• George Lewis
  • Song of the Shank (2023)

  • C.F. Peters Corporation (World)
  • Ct,pf + 1.1.1(bcl).1/
  • Countertenor, Piano
  • 52 min

Programme Note

George Lewis: Song of the Shank (2023), monodrama for ensemble and voice

Commissioned and premiered by Ensemble Modern

Hermann Kretschmar, piano

Gwendolyn Brown, contralto

Jeffery Renard Allen, libretto, from his novel Song of the Shank (2014)

Stan Douglas, director and scenarist


The background of Song of the Shank begins with Czech writer Karel Čapek’s 1920 play R.U.R., which portrayed conflict between human capitalists and a new source of labor, the “robota,” a Czech word for feudalism that has come down to us as “robot.” Although Čapek’s play does not directly refer to US chattel slavery, robots and slaves are objects, pure and simple, a fact that allows my composition to engage with literary theorist Fred Moten’s provocative observation that “the history of blackness is testament to the fact that objects can and do resist.”


Composer-pianist Thomas “Blind Tom” Wiggins was such a resistant object. Born enslaved in 1849, Wiggins was the first Black American to perform at the White House, when he was just ten years old. Mark Twain and Willa Cather attended Tom's concerts, and wrote about them, and an 1860 account of a performance cited by philosopher Alain Locke recalls the young Mozart: “He could play flawlessly any composition he heard played, usually on once hearing it, and is said to have had a repertory of several thousand pieces,” including Beethoven’s Sonata Pathetique, as well as works by Bach, Chopin, Mendelssohn, Rossini, Verdi, Meyerbeer, Liszt, and many others. And, of course, because he was blind, he had to learn all these pieces by heart. Tom’s best-known composition, the 1863 work for piano, The Battle Of Manassas, deploys the classic American tropes of musical depiction and quotation found in Gottschalk, Ives, Ellington, Carter, and so many others, as thunder, lightning, and the sounds of cannons are recalled via tone clusters that anticipate early Henry Cowell and the Futurist composers.


Jeffery Renard Allen’s libretto avoids a simple historical recounting of Tom’s history. Rather, in the six scenes and interludes in this monodrama, Tom returns to life and confronts the challenges his music posed to conceptions of blackness as a subhuman level of sentience. While neurologist Oliver Sacks attributed accounts of Tom’s seemingly repetitious behaviors and random silences to autism (a concept that did not exist in the 19th Century), for a creative artist who made many of the same moves as Mozart while being black, blind, and enslaved, silence could be viewed as a strategy to avoid being characterized as “uppity,” which could have resulted in a lynching rather than a trip to the White House. As Amiri Baraka noted, “Whatever Wiggins’s physical handicap, his worst handicap was slavery itself.” Thus, both Stan Douglas’s direction and scenic design and the musical behavior composed for each of the three “Toms” in this work--the piano soloist, the contralto, and the ensemble--express an inner freedom that Blind Tom did not have in his real, outward life.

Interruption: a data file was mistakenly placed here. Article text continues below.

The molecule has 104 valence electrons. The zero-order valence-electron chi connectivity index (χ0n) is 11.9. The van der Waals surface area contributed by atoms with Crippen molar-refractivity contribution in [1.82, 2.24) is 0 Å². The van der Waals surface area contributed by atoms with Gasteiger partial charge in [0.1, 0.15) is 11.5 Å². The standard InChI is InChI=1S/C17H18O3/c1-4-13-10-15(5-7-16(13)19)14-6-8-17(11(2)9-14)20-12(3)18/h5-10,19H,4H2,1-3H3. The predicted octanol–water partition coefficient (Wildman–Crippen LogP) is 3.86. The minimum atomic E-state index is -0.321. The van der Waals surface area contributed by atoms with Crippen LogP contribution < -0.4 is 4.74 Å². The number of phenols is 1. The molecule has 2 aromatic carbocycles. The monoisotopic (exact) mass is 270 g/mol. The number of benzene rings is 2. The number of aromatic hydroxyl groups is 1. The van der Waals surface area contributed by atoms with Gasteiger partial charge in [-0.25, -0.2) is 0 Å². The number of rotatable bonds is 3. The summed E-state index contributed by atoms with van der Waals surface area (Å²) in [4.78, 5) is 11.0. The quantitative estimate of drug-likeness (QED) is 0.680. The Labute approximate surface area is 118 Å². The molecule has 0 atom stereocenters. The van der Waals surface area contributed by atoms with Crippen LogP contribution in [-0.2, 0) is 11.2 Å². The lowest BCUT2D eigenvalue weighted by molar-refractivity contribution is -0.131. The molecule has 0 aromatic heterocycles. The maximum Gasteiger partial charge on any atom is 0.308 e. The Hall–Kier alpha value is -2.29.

Along with Amo (2021), my work for the Neue Vocalisten with text by the 18th century Afro-German philosopher Anton Wilhelm Amo, and Minds in Flux (2021), for orchestra and transforming electronics, Song of The Shank proposes new subjects, histories, and identities for classical music, part of my ongoing exploration of what the decolonial might sound like.


Transposed Score


  • Independent Repertoire: American History and Politics
    • Independent Repertoire: American History and Politics
    • The rich, complex, and often tumultuous history of American politics has been a key concern for many American composers. Their political engagement ranges from earnest celebration of national triumph to sobering investigations of the painful past. These works help us better understand our current realities through the sounds of our history.